Simulation of Multiple Battery Electrochemistries in a Dynamic Electric Vehicle Simulator for Energy Efficiency Comparisons
Ryan Kroeze with adviser P. T. Krein
A battery model capable of reproducing lithium-ion (Li-ion), nickel-metal hydride (NiMH), and lead-acid I-V characteristics (with minimal model alterations) has been designed and tested. The battery model was programmed into a Matlab/Simulink environment and used as a power source for plug-in hybrid electric vehicle and electric vehicle simulations. Results from simulations of Li-ion battery packs show that the proposed battery model behaves well with the other subcomponents of the vehicle simulator; accuracy of the model and prediction of battery internal losses depend on the extent of tests performed on the battery used for the simulation. Nickel-metal hydride and lead-acid battery packs have also been tested but require slight alterations of the battery model and testing methods in order to produce the same level of terminal-voltage accuracy as the Li-ion battery model.
The measured and simulated terminal-voltage response to a city/highway driving schedule is shown for Li-ion batteries in Figure 8(a). Variance in the two terminal-voltage plots is minimal; greater terminal-voltage inaccuracy can be seen in Figure 1(b), the measured and simulated terminal-voltage responses for NiMH batteries. This larger error between the measured and simulated voltage occurs because measurements for the NiMH open-circuit voltage using the C/25 constant-current discharge and charge rates must be averaged; just the C/25 discharge rate was used for the Li-ion open-circuit voltage. The averaging method takes in account only an average internal resistance throughout the state of charge (SOC) range account, not resistive drops caused by larger time constants within the battery model. Open-circuit voltage accuracy can be increased for both NiMH and lead-acid batteries by averaging the C/50 constant-current discharge and charge curves. An averaging method which includes hour time-constant resistive drops will also greatly increase its accuracy.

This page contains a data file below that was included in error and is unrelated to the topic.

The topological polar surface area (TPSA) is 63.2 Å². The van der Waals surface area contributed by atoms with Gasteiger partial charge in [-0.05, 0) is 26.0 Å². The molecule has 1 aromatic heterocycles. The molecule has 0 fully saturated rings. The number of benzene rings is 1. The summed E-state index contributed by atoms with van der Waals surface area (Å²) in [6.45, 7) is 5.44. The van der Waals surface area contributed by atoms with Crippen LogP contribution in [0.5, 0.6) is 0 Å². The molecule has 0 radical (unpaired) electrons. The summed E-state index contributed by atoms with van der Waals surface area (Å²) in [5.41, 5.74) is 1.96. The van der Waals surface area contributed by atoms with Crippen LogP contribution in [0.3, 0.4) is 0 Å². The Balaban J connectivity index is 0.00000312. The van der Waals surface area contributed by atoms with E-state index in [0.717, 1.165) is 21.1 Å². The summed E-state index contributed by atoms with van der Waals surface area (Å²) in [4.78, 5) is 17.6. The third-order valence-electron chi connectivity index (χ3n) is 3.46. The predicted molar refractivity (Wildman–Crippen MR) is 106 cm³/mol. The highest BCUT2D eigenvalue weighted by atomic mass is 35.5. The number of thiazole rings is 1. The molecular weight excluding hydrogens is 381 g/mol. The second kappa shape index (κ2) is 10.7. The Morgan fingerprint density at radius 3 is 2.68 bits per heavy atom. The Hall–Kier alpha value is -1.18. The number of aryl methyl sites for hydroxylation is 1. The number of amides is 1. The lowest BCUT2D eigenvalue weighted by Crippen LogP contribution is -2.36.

With all three battery electrochemistries validated, energy efficiency comparisons can be simulated using various driving schedules and battery pack masses and sizes. Figure 9(a) shows the SOC of 150 kg Li-ion and NiMH battery packs when simulated through the Federal Urban Driving Schedule (FUDS) velocity profile. The Li-ion battery pack was simulated through multiple FUDS, starting at 90% SOC and ending at 20%; the NiMH pack started at 80% and ended at 20%. Both battery pack power losses are shown in Figure 9(b); the Li-ion showed slightly higher losses due to higher internal resistance. Throughout the entire driving schedule, the Li-ion battery pack overall discharging energy efficiency was 93%, slightly less than the 93.8% found for the NiMH pack. The slightly higher energy efficiency seen by the NiMH battery pack is not conclusive, because the charging efficiency of both battery packs is not included in the simulation.
This work is supported by the Bitrode Corporation through the Power Affiliates Program.